Weiser has been around a long time. He knows exactly what happens if you wind up with a mayor who can't put together his or her own ruling coalition: "If the elected mayor doesn't put it together, somebody else will."
In other words, the huff 'n' puffs will just find their way to whoever else it is on the council who can string together eight votes and get stuff done. That's where Mary Poss comes back in.
Clayton Henry, a political adviser to Poss, argues that she already has a reputation for getting things done on the council. "There are those of us who have felt that she was the one really running things anyway while Mayor [Ron] Kirk went around and did the public ceremonial things."
She herself said to me, "I am known for quietly getting things done behind the scenes."
So Mayor Kirk leaves town to run for the Senate. Mayor Pro Tem Poss succeeds him as acting mayor until a special election can be held sometime early next year. Even though her name recognition was impressive in some of the recent polls, she surprised people recently by stepping out of the running for mayor in the special election.
Poss is term-limited out at the end of her current council term in May 2003, but she will still be on the council during the remainder of the term of whoever gets elected mayor in the special election. That puts her in position to be the go-to guy for the establishment if Miller gets elected mayor. And that makes Poss the real mayor, because if she emerges as the coalition broker, the city manager and everybody else in town will kowtow to her, not Miller.
There's a lot of this that I don't like. Weiser's solution, for example, is to support Tom Dunning for mayor. Dunning, a successful insurance man, is an old-line moderate Democrat--one of the few in Dallas who never turned Republican. He's a bright man and very personable. But Dunning, in spite of being a Democrat, comes straight out of the huff 'n' puff club.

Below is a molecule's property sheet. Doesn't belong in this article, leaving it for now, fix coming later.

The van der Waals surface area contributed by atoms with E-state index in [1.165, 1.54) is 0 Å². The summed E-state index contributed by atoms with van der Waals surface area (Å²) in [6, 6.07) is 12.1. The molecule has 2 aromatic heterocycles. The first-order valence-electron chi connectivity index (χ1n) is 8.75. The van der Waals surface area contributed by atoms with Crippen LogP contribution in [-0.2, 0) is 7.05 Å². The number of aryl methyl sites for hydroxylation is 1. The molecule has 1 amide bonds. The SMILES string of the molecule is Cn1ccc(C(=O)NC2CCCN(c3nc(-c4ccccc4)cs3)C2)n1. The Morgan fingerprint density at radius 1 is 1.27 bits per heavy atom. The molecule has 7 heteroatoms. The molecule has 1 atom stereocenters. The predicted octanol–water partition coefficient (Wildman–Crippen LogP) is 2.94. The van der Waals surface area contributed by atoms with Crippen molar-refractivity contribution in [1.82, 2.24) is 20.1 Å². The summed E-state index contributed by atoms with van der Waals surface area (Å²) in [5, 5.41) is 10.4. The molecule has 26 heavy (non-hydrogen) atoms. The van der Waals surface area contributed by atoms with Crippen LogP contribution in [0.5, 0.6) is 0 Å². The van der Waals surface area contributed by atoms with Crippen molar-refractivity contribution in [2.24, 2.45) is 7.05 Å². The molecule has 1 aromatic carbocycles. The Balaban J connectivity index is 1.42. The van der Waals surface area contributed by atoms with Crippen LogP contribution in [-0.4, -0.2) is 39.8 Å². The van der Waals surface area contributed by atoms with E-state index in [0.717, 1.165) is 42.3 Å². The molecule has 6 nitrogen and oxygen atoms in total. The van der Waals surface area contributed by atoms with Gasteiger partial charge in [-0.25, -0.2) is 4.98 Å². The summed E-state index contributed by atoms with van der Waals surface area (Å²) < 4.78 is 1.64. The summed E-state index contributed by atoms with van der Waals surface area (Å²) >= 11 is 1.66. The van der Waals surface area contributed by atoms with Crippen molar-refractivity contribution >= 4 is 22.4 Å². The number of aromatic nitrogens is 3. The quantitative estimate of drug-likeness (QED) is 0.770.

What good does it do, I wonder, to support Dunning in order to keep Poss from running the show, since both of them will dance to exactly the same tune anyway? So why not vote for Miller and at least get some fun out of the deal?
I can also see how some people may hope that Miller will be able to govern after all. If she wins, she will have a mandate from the voters of Dallas. Other people on the council can't just snub their noses at that. Even though it's a weak mayor system, the mayor is less weak now than before: She would have power over committee appointments and other perks that might bring some of her fellow members around. And Miller is not without her own charms and powers of persuasion.
When I talk like this, the political pros tell me I am naïve, naïve, naïve. One of them with whom I speak often, who talks to me on a not-for-attribution basis because he doesn't want his friends to know we chat, said he thinks she can win. "She can galvanize the anti's," he said. "She has three arrows in her sling--the arena, the river and the Olympics. She was right on all three."